Thanks for responding, it's nice to know that at least one Brit feels like they can stand beside the US again. I had asked because when I watch BBC America or read BBC online there appears to be a strong dislike (or even hatred) for the USA. Because of that dislike I was afraid it would cloud your nation's judgment to work with us if Iran continues on the current course.
The BBC is not anti-US, its programmes provide a forum for all sides and, lacking the understandable US patriotism you see in the American outlets (obviously, why would they be pro-US any more than anti?) can appear to be anti at times, but they aren't. They have a slight left-wing bias, but that is not the same thing.
There is a *lot* of anti-Blair
sentiment in this country, which translates to a perceived anti-Bush bias in correspondents on the Brit media becasue Blair is so allied to Bush. I have never been pro the war in Iraq in the way it was implemented; I don't think the inspectors were allowed to do their job; I do think that the intelligence was skewed for political gain; and I also think that if we were going to go in the whole effort should have been far better funded and with a lot more soldiers on the ground. But I am absolutely convinced that we now need to stay in Iraq until the job is done 100% properly (and that is one of many areas where I am in disagreement with the "anti-war" crowd).
Most Brits are very pro-US at heart, believe me, even if not all of us trust Bush. But it doesn't stop us from having the right to question Blair if we think he's making a big mistake. Questioning a war does not make one anti-American.
In some ways it was a good thing Bush was re-elected; the last thing needed now is a policy of withdrawal, or a power vacuum whilst a new US president gets a handle on things. Also I think the two leaders should be there for the end of the proceedings; if it succeeds (as I hope it will), Bush/Blair will be the heroes and will have been totally vindicated. On the other hand if it ends in humiliation, I want to see the pair of them crucified politically for their mistake. It's only fair, either way.
Going back to the BBC, I think the reason why the argument over here has become so nasty is that Blair leads the Labour Party, the equivalent to the US Democrats (although more left-wing historically). Blair himself is a former member of CND (Campaign for Nuclear Disarmament, a pacifist left-wing group dedicated to the removal, unilaterally, of the UK Nuclear deterrent), and the left feels politically disenfranchised by this rather right-wing leader of their party. When you get a political vacuum, the "wronged" party tend to become vocal and abusive. This is an indictment more of the poor state of our own politics here than anything going on in America. Auntie Beeb are only reflecting the mood of some of the country.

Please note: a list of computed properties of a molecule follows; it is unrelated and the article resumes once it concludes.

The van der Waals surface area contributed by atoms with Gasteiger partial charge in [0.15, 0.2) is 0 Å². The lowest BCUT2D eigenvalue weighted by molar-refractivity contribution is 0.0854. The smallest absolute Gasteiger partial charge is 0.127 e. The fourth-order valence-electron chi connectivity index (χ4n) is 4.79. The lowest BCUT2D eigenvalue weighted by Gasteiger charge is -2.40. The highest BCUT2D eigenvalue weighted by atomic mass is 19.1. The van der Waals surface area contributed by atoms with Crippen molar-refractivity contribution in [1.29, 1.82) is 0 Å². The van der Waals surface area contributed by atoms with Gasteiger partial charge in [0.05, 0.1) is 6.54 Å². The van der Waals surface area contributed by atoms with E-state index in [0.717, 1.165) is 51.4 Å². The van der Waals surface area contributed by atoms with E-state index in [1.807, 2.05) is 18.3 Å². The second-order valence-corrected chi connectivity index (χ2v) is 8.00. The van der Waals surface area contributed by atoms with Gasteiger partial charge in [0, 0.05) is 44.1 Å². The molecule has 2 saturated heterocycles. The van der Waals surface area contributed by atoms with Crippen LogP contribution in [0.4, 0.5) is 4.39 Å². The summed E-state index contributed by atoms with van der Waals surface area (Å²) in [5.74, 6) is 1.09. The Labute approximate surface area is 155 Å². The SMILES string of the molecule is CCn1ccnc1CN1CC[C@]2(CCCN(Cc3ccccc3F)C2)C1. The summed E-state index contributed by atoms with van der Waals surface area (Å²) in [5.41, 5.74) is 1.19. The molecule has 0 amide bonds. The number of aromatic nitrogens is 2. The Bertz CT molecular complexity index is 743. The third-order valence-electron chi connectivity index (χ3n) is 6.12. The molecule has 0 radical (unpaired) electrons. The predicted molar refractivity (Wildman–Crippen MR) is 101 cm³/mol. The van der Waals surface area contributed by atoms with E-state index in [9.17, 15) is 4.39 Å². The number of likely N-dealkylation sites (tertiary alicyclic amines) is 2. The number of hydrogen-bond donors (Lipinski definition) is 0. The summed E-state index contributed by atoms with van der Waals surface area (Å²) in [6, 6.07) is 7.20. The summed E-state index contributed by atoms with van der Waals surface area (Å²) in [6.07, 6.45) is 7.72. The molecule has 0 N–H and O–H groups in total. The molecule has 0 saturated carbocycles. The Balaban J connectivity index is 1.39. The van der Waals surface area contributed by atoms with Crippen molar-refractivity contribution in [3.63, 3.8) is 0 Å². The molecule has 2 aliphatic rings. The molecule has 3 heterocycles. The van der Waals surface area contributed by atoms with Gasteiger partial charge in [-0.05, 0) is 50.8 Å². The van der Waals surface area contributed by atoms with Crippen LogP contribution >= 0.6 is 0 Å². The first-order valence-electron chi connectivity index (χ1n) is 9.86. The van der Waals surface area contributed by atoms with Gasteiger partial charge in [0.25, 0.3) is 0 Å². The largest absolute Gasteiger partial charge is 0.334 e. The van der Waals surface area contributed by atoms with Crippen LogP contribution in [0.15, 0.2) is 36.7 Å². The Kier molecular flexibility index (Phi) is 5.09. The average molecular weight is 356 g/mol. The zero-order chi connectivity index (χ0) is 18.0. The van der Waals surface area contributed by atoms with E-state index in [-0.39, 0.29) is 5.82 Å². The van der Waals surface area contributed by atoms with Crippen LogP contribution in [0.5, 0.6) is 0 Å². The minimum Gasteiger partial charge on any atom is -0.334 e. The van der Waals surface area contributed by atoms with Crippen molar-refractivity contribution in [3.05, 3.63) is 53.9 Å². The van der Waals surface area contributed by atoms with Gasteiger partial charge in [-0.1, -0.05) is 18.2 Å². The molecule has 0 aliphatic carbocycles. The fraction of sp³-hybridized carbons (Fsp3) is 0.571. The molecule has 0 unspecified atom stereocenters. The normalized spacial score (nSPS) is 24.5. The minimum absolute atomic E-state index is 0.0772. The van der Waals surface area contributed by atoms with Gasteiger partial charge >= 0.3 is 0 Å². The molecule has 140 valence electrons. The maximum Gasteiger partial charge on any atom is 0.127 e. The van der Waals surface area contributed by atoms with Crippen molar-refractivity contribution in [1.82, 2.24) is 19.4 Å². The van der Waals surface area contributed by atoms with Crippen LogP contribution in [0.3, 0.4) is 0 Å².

We're at a crossroads here. Do we side with the US, or go in with Europe. We've always been somewhere in the middle, but it's all coming to a head now. As for France and Germany, well the Germans have a tendency to be pacifists these days so allowances must be made for them, and I sympathise with their viewpoint. The French however make a living out of being difficult, and this should come as no surprise. They've always wanted to control Europe as a counter to the US (with the UK/Germany paying for it all of course
) and only this week Chirac has managed to offend Blair and Allawi who were over to try to rebuild bridges. They can be a funny bunch lol.
we cannot afford to wait until there is a nuclear capacity as is now speculated with North Korea....
Ah Jeez... North Korea, and Taiwanese independence are the two things more likely to lead to nuclear armageddon right now than just about anything else. One thing you have to remember is that dicking with a country as powerful as China is a stupid idea
unless you have absolutely no other choice, and the chances are China will defend N Korea if they feel they have to. I really wouldn't like to be the one having to make decisions about Korea in particular right now.